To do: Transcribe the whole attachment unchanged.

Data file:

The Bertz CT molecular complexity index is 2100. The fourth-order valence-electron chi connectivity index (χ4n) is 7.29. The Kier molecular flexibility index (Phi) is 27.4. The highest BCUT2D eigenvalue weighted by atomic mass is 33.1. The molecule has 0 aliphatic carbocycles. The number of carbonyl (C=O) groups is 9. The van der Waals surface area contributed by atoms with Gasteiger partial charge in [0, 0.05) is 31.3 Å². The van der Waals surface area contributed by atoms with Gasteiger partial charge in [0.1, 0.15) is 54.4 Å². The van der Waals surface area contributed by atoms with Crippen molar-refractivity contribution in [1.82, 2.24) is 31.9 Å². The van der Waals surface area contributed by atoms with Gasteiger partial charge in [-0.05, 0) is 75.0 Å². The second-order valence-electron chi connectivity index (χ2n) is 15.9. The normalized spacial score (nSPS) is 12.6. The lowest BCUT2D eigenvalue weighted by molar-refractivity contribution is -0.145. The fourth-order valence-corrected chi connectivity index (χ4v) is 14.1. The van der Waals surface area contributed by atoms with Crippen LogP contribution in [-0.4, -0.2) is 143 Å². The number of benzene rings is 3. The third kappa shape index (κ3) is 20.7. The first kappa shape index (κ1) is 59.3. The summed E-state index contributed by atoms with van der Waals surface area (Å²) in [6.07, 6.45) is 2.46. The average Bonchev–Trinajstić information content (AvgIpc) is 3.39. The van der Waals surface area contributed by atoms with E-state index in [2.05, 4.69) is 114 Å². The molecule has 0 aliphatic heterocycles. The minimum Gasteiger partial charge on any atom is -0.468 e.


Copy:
The Bertz CT molecular complexity index is 2100. The fourth-order valence-electron chi connectivity index (χ4n) is 7.29. The Kier molecular flexibility index (Phi) is 27.4. The highest BCUT2D eigenvalue weighted by atomic mass is 33.1. The molecule has 0 aliphatic carbocycles. The number of carbonyl (C=O) groups is 9. The van der Waals surface area contributed by atoms with Gasteiger partial charge in [0, 0.05) is 31.3 Å². The van der Waals surface area contributed by atoms with Gasteiger partial charge in [0.1, 0.15) is 54.4 Å². The van der Waals surface area contributed by atoms with Crippen molar-refractivity contribution in [1.82, 2.24) is 31.9 Å². The van der Waals surface area contributed by atoms with Gasteiger partial charge in [-0.05, 0) is 75.0 Å². The second-order valence-electron chi connectivity index (χ2n) is 15.9. The normalized spacial score (nSPS) is 12.6. The lowest BCUT2D eigenvalue weighted by molar-refractivity contribution is -0.145. The fourth-order valence-corrected chi connectivity index (χ4v) is 14.1. The van der Waals surface area contributed by atoms with Crippen LogP contribution in [-0.4, -0.2) is 143 Å². The number of benzene rings is 3. The third kappa shape index (κ3) is 20.7. The first kappa shape index (κ1) is 59.3. The summed E-state index contributed by atoms with van der Waals surface area (Å²) in [6.07, 6.45) is 2.46. The average Bonchev–Trinajstić information content (AvgIpc) is 3.39. The van der Waals surface area contributed by atoms with E-state index in [2.05, 4.69) is 114 Å². The molecule has 0 aliphatic heterocycles. The minimum Gasteiger partial charge on any atom is -0.468 e.